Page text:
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Aramaic Translation Help! #translation


andrewkopkin@...
 

Hello:

I would very much appreciate any help someone might be able to give me with translating the attached document - which I am reliably informed is in Aramaic.

Thank you and best wishes to all,

Andrew Kopkin 


Kalman Appel
 

The text is indeed Aramaic.  The document is a traditional ketubah or marriage contract between a Jewish husband and wife.  Google “ketubah text translation” and look for a traditional translation, which will give you the printed parts of the document text.
--
Kalman Appel

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Malka
 

 

Genners,

 

It is a Ktuba (Marriage contract) and it is indeed in Aramaic.  I could only make out the name of the groom – Yosef Haim son of Aliyahu.  Shalom, Malka Chosnek


andrewkopkin@...
 

Thank you and Shalom Malka!

That is my great grandfather's name: Yosef Haim ben Shimon Eliyahou [Alterman].


Dr.Josef ASH
 

o yes. This is Aramic.
the document is called "KeTUBA" - Marriage agreement.

"on Tuesday 13 of Siwan (Hebrew calendar month ) year 5683 (~May-June1923)
the groom Yosef Khaim son of reb (Mr) Shim'on Eliahu told to Bluma Dvora daughter of ... reb GUTMAN blessed memory...,"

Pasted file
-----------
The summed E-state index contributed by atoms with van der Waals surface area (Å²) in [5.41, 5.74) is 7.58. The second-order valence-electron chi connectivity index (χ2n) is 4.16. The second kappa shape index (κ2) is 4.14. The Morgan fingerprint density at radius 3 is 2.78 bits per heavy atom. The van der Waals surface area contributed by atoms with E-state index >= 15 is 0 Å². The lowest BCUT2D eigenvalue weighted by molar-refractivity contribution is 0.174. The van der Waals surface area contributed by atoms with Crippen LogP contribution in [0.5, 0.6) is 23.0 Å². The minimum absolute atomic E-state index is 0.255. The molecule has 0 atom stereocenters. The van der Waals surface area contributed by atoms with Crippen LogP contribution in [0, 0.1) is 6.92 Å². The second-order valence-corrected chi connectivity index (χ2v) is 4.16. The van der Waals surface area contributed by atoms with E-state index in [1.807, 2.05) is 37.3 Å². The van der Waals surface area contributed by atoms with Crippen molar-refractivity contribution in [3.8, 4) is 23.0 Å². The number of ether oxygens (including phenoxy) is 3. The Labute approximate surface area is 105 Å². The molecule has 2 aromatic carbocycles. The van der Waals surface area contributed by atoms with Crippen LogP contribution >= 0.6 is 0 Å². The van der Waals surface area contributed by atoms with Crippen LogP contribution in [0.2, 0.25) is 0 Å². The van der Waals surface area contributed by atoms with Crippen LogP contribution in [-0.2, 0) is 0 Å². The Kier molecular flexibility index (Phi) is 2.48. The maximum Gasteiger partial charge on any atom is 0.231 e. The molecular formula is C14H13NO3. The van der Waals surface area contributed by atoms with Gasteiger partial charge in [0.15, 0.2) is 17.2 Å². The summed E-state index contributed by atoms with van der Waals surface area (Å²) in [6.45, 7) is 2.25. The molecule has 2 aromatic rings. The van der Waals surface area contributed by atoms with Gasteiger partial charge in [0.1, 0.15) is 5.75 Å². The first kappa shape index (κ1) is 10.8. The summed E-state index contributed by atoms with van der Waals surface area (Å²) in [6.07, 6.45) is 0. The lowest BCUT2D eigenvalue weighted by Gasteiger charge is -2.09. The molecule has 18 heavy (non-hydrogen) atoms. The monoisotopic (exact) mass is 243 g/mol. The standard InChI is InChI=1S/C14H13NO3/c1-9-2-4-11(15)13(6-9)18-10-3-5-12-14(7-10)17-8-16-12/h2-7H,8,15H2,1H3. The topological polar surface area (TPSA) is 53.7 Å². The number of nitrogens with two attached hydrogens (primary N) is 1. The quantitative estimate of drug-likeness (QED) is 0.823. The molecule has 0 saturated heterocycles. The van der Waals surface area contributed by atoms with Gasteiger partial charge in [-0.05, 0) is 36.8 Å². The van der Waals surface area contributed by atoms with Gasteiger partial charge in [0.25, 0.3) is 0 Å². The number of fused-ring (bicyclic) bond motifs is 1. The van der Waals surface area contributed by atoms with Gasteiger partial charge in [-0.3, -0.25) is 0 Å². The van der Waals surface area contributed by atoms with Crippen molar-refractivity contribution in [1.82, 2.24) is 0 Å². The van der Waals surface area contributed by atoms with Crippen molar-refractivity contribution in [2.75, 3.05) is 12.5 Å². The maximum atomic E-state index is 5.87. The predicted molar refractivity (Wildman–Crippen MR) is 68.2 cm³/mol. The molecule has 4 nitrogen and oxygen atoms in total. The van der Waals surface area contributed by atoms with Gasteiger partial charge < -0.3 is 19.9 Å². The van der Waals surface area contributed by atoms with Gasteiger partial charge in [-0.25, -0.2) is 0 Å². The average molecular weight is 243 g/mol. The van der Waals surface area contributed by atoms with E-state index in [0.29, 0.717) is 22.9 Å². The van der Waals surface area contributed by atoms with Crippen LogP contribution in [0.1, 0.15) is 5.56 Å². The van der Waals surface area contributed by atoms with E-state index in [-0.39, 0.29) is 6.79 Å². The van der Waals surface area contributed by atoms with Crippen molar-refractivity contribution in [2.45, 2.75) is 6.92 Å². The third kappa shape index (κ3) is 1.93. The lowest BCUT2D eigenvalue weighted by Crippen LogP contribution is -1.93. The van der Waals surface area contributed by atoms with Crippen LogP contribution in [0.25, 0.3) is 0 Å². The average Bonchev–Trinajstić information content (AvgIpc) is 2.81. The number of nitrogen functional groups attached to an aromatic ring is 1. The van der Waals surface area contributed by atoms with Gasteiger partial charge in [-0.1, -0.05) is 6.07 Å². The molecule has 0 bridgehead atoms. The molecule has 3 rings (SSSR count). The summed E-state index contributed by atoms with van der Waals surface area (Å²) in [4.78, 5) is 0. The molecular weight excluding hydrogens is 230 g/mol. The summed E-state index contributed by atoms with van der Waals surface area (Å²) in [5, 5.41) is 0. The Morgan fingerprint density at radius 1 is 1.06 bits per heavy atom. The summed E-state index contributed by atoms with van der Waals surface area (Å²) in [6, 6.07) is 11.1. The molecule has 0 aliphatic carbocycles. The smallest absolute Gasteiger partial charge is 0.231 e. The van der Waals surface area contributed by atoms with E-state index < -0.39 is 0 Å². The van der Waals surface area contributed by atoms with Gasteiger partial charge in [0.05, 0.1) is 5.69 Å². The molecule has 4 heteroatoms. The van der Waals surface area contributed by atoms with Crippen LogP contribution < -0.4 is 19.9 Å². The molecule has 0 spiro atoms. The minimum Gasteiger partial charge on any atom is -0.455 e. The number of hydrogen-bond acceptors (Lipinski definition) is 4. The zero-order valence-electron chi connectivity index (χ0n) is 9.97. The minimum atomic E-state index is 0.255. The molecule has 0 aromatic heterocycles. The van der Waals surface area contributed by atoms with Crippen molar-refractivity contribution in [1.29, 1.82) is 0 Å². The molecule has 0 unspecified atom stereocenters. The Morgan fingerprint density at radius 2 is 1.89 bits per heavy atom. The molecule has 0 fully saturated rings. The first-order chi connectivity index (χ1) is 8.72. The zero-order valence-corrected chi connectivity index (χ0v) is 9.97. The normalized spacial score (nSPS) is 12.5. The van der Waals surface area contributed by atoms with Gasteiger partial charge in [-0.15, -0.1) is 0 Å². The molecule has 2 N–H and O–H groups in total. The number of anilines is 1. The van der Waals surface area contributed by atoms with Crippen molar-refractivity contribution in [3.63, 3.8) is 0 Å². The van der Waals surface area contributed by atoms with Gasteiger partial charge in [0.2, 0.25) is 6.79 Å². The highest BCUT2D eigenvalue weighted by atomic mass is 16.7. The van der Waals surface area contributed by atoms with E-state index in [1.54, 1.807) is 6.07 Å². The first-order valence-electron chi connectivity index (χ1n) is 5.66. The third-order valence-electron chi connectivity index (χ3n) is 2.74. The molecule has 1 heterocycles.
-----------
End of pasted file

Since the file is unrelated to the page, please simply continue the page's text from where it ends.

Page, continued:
And then - long text he promises that he will do for her.....
It is read loudly during the wedding.
Her mother keeps the ketuba.
I don't think many Israelies can translate it today without the dictionary. 
Sure you can find it in internet, but the important information I could read as it is written in Hebrew.
Josef ASH


Rodney Eisfelder
 

Andrew,
For a description of the boilerplate text of a traditional Ketubah, and the variations that are needed for various cases (divorced women, widows, converts etc, father living or not living), I usually consult https://www.caspicards.com/info-for-rabbis/
The location of the wedding (which I have not deciphered) is at the left hand end of the second line on your example.
I hope this helps,
Rodney Eisfelder
Melbourne, Australia


andrewkopkin@...
 

A big 'thank you' to all of you who have replied here or who have emailed me privately.

I believe I have individually thanked very one - but wanted to be sure by sending this too!


David Shapiro
 

The city was Homel. The date was Tues. Sivan 12. The year is not completely clear, i.e. the decade, but I think it was 5662 which was June 17, 1902. Definitely not 5682 when Sivan 12 fell on a Thursday. (And not 5683 when Sivan 12 when was Sunday, and Sivan 13 was Monday).
David Shapiro
Jerusalem


btkerman@...
 

The place of the marriage looks like it says "the city Hamel" and judging from the Cyrillic print at the bottom of the paper (which I don't read) I would assume the general area is either Russia or Ukraine. Searching on the townfinder you find Homyel Belarus which seems most likely.
https://www.jewishgen.org/Communities/community.php?usbgn=-1943559

Binyamin Kerman
Baltimore MD


yitschok@...
 

In addition to the above translations, I would add that the Bride's father was deceased, the missing word in Dr. Ash's translation before the father's name is "the deceased" Reb Gutman...

I agree with Mr. Shapiro's reading of the year as 5662.